Is There a One-Time Capital Gains Exemption?

Posted Oct 21, 2023


Selling highly appreciated real estate can be a significant financial windfall for real estate investors and property owners.  

It also can leave you with a significant capital gains tax liability. There is a capital gains exemption for selling certain real estate. Let’s take a closer look. 

Capital Gains Tax Strategies 

Capital gains taxes can take a hefty chunk of your profits when you sell real estate that’s increased in value from your original basis. It’s important to look ahead and consider the impact these taxes may have on your potential profits when selling real estate. 

Short-term capital gains – assets sold for profit that you held for less than one year – are taxed at your nominal tax rate, which could be as high as 37 percent for people whose income places them in the highest tax bracket. At that tax rate, you would have a $185,000 tax liability if you sold a property held for less than 12 months for $500,000 more than your adjusted costs basis. 

Long-term capital gains – assets sold for profit that are held for a year or longer – are taxed more favorably at 0, 15, or 20 percent depending on your income and filing status. Capital gains taxes on the sale referenced above would be $75,000 (15%), or $100,000 (20%), or zero, making hold time an important tax strategy. 

For investors who own commercial real estate assets, one way to defer capital gains taxes is to complete a 1031 exchange where you roll over the entirety of your sale proceeds into a like-kind replacement. Investors who have a hard time finding suitable replacement properties can also complete their exchange by purchasing beneficial interests in a Delaware Statutory Trust in the exact amount needed to satisfy their exchange requirements. 

These strategies are primarily for investors who own income-generating investment properties. There’s another strategy that can be a huge benefit when selling certain residential real estate.  

One-Time Capital Gains Exemption When Selling Your Primary Residence 

You may be able to avoid generating any capital tax liability when selling your primary residence due to an allowable IRS exclusion, provided you meet certain criteria.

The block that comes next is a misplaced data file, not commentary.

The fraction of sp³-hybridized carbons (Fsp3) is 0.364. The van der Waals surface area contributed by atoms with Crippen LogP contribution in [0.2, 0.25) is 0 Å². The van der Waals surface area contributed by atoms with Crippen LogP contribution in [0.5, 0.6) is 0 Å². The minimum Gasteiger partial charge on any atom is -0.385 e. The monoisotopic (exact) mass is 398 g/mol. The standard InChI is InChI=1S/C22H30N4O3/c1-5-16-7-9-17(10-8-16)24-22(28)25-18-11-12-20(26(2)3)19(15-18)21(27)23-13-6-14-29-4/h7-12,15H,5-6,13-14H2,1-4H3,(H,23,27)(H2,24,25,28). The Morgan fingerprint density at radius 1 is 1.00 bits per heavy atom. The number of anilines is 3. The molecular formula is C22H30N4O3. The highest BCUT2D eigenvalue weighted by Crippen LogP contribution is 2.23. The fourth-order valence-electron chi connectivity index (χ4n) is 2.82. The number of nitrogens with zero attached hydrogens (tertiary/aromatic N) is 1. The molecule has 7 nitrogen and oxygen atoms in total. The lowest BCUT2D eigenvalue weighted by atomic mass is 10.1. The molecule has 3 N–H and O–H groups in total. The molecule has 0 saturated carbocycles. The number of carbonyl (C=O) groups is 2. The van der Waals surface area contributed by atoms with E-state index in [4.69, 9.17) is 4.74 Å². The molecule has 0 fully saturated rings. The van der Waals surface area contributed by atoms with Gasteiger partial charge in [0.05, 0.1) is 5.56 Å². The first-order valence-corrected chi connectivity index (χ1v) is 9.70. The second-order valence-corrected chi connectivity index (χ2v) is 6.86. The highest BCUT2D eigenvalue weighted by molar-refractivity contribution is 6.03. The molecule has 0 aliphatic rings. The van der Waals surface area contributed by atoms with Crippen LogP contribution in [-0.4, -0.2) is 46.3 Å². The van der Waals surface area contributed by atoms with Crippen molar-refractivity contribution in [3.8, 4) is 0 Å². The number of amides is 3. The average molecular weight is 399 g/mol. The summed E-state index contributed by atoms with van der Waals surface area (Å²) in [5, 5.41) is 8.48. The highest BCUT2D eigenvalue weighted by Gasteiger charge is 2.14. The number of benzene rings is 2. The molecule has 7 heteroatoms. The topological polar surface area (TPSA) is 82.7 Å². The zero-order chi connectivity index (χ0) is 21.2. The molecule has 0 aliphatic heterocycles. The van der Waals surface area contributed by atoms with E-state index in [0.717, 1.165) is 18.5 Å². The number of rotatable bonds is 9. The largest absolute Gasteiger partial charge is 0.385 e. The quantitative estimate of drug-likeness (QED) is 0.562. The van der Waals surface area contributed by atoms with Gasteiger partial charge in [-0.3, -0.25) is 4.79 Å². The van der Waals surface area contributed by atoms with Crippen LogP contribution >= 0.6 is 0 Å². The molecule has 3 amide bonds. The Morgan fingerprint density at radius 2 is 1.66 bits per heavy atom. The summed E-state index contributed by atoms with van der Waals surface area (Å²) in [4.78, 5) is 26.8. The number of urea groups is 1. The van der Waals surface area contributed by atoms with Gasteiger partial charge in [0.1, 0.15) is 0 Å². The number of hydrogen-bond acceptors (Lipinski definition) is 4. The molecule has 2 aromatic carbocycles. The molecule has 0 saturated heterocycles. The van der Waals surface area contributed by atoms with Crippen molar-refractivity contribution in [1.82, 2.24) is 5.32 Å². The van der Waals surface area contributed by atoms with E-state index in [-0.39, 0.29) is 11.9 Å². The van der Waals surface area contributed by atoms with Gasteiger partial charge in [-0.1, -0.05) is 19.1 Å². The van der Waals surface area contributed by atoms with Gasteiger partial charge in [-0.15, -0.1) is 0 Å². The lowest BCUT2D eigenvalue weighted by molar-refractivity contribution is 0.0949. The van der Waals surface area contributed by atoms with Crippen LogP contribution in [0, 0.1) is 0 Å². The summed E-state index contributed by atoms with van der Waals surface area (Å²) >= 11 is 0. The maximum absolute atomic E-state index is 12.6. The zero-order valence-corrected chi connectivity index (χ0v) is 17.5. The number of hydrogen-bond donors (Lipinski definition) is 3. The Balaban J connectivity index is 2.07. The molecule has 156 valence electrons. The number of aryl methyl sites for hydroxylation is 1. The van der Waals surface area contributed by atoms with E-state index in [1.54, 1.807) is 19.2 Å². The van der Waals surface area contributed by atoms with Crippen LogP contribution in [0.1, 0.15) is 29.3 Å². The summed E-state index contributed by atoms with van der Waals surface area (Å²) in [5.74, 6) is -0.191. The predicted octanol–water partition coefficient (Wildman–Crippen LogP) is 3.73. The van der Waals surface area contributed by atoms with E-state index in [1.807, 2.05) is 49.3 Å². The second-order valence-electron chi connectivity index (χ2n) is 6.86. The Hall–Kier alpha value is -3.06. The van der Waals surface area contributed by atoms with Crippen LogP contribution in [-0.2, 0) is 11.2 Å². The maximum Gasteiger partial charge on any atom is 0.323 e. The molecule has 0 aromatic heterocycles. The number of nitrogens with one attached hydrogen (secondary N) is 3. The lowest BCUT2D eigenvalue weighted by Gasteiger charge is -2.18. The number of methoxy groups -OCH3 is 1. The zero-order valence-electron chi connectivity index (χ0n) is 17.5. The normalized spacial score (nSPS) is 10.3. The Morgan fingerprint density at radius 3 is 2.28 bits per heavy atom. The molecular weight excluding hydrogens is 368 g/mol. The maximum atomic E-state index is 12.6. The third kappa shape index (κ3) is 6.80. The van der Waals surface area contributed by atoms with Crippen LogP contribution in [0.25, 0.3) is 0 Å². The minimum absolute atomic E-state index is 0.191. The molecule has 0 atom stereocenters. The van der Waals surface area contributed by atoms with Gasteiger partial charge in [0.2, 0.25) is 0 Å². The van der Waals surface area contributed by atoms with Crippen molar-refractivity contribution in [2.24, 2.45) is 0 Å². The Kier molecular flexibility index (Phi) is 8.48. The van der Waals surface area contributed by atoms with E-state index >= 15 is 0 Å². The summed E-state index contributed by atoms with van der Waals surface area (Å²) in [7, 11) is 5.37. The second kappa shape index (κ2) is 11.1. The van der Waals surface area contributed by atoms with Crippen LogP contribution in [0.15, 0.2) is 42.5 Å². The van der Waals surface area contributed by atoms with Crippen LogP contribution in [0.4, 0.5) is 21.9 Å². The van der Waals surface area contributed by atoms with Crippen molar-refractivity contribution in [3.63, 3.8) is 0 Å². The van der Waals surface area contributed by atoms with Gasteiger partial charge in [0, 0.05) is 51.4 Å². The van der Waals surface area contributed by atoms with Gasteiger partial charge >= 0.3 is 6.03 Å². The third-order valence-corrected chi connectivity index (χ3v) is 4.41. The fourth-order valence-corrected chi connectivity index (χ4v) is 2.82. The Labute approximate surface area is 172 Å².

If you lived in your home for two of the past five years preceding the sale, you qualify for a capital gains exclusion of $250,000 for single filers and $500,000 for married joint filers. You’ll have to demonstrate that the home was your primary residence and that you lived in it for at least two years, but the primary residence rule doesn’t have to be consecutive. If you lived in a home for a year, rented it out for three years, and then returned to live in it one more year, you would qualify for the exemption. 

You also could claim the capital gains tax exclusion on a rental, vacation, or second home, provided you convert the property into your primary residence and live in it for at least 24 months. This important tax exemption is only allowed once every two years. 

Final Thoughts 

Commercial real estate investors have a few strategies they can deploy to lower or defer capital gains tax liabilities when selling investment real estate. Homeowners, meanwhile, may enjoy a one-time capital gains exemption when selling their homes. 

Homeowners who make less than $250,000 (single filers) or $500,000 (married joint filers) of profit on the sale of their homes won’t have to pay any capital gains taxes provided the property was their primary residence and they lived in it for at least two years. Consult with a taxation professional for more insight into how this exclusion applies in instances of divorce or for military personnel. 


This material is for general information and educational purposes only. Information is based on data gathered from what we believe are reliable sources. It is not guaranteed as to accuracy, does not purport to be complete and is not intended to be used as a primary basis for investment decisions. It should also not be construed as advice meeting the particular investment needs of any investor.

Realized does not provide tax or legal advice. This material is not a substitute for seeking the advice of a qualified professional for your individual situation.

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